Charles Foster (attorney)

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Charles C. Foster is an American immigration attorney and co-chairman of the Houston-based law firm FosterQuan, LLP. One of the most accomplished immigration attorneys in the U.S., Foster has earned top awards from organizations including Chambers and Partners,[1] Texas Monthly magazine,[2] and the American Immigration Law Foundation.[3] He also serves as the Honorary Consul General of the Kingdom of Thailand in Houston and has received four Royal decorations from His Majesty, King Bhumibol Adulyadej of Thailand.[4]

In addition to his work as an attorney, Foster’s past activities include a membership on the Bush-Cheney Presidential Transition Committee for the Department of Justice in 2001, a position as a Senior Immigration Policy Advisor for the George W. Bush presidential campaigns in both 2000 and 2004, and an advisory role in Barack Obama’s 2008 presidential campaign. His political contributions also include testimonies before the U.S. House and Senate subcommittees on immigration.[5]

Foster is best known for his role in helping ballet performer Li Cunxin stay in the United States over the objections of Chinese Communist Party officials, which was memorialized in Cunxin’s autobiography Mao’s Last Dancer and later in a film by the same name.

Mao’s Last Dancer[edit]

Foster played a pivotal role in preventing Houston ballet performer Li Cunxin from being forcibly repatriated to Communist China. After performing for the Houston Ballet, Cunxin decided that he wished to stay in the United States. Cunxin, aware of the potentially severe political implications of this action, hired Foster as his immigration attorney. Upon informing officials at the Chinese Consulate of his decision, Cunxin was forcibly detained and prepared for repatriation back to China. Foster worked tirelessly behind the scenes to keep his client in the United States, calling U.S. officials and convincing a Houston judge to issue a restraining order.[6] After a 21-hour ordeal, Cunxin was ultimately allowed to stay in the United States at the expense of his Chinese citizenship.

Personal life[edit]

Foster was born in Galveston, Texas. He earned both his Bachelor’s degree and Juris Doctor at the University of Texas at Austin. He is active in several community organizations, including serving on the boards of InterFaith Ministries, the Houston Ballet, the International Institute of Education – Southern Region, and Neighborhood Centers, Inc. He was recognized with the Refugee Services Humanitarian Award in November 2010.[7]

Foster holds and has held a number of positions at professional and philanthropic organizations. He is the former president of the American Immigration Lawyers Association,[8] the founding Chairman of the State Bar of Texas Immigration and Nationality Law Section,[9] past Chair of the American Bar Association Coordinating Committee on Immigration Law,[10] and Vice Chairman of the Houston Bar Foundation,[11] Chairman of Americans for Immigration Reform,[12] Director at the Greater Houston Partnership (and former Chairman of its Economic Development and World Trade Divisions),[13] Chairman of the Asia Society – Texas Center,[14] Trustee at the Asia Society – New York.[15] Foster is also past Chairman of the Houston International Festival,[16] and former president of the Houston Forum and Houston Club. He also developed and co-chaired the George H. W. Bush[17] and James Baker[18] monuments in Sesquicentennial Park, Houston.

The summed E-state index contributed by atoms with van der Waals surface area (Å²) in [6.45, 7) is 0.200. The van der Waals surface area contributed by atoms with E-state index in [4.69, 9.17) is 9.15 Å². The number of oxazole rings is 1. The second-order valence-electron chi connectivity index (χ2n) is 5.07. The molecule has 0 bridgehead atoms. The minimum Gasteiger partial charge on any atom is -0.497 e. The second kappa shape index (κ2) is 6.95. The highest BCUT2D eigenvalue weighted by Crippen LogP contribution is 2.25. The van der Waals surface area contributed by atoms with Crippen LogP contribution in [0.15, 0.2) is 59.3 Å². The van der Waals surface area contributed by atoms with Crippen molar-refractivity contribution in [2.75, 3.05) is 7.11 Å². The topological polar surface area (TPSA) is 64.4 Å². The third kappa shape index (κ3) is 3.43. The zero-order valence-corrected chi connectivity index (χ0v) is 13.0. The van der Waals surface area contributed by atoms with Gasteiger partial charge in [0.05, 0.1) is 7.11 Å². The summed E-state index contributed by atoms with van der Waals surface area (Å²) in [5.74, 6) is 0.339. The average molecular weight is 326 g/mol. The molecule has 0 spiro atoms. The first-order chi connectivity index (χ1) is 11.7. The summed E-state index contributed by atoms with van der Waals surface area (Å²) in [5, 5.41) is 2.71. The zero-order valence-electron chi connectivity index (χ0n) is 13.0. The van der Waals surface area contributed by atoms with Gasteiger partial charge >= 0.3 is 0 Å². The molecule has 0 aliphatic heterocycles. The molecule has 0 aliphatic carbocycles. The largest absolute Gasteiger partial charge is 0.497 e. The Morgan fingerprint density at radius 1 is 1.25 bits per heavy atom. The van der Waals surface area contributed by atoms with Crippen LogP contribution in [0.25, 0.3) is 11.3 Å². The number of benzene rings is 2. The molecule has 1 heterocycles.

Foster currently resides in Houston, Texas. He is married with four children.

References[edit]

  1. ^ "Firms - Chambers Partners - Charles C Foster". Chambers and Partners. Archived from the original on 8 March 2012. Retrieved 8 March 2012. 
  2. ^ "Board of Advisors / ClearPath Immigration". Retrieved 8 March 2012. 
  3. ^ "AILF Honorary Fellow Award". American Immigation Law Foundation. Retrieved 8 March 2012. 
  4. ^ Keri D. Brown; Joy E. Sanders. "Now Playing at a Theater Near You". The Houston Lawyer. Retrieved 8 March 2012. 
  5. ^ "Board of Advisors / ClearPath Immigration". Retrieved 8 March 2012. 
  6. ^ Carroll, Susan (11 October 2010). "Lawyer who risked it all to help China dancer inspires film". Houston Chronicle. Retrieved 8 March 2012. 
  7. ^ "Interfaith Ministries for Greater Houston For All Humanity Luncheon". InterFaith Ministries. 15 November 2010. Retrieved 8 March 2012. 
  8. ^ "AILA - AILA Past Presidents". American Immigration Lawyers Association. 3 December 2010. Retrieved 8 March 2012. 
  9. ^ "Immigration & Nationality Law Section of the State Bar of Texas". State Bar of Texas. Retrieved 8 March 2012. 
  10. ^ "World Affairs Council of South Texas". World Affairs Council. Retrieved 8 March 2012. 
  11. ^ "Charles C. Foster / Board Member Bio / Greater Houston Partnership". Greater Houston Partnership. Retrieved 8 March 2012. 
  12. ^ Mayberry, Ed (9 June 2008). "Greater Houston Partnership Pushes For Renewed Immigration Reform Dialogue". KUHF News. Retrieved 8 March 2012. 
  13. ^ "Charles C. Foster / Board Member Bio / Greater Houston Partnership". Greater Houston Partnership. Retrieved 8 March 2012. 
  14. ^ "Our People / Asia Society". Asia Society. Retrieved 8 March 2012. 
  15. ^ "Trustees / Asia Society". Asia Society. Retrieved 8 March 2012. 
  16. ^ "Houston Public Library Digital Archives". Houston Public Library. Retrieved 8 March 2012. "Well, as you say, speaking of the international festival, I was chairman last year of the Houston International Festival, and I have touched, by intent, just about every international-related organization - one way or the other, I have been involved with." 
  17. ^ "The Sponsors". George Bush Monument. Retrieved 8 March 2012. 
  18. ^ "Baker Monument". James A. Baker Monument. Retrieved 8 March 2012. 

External links[edit]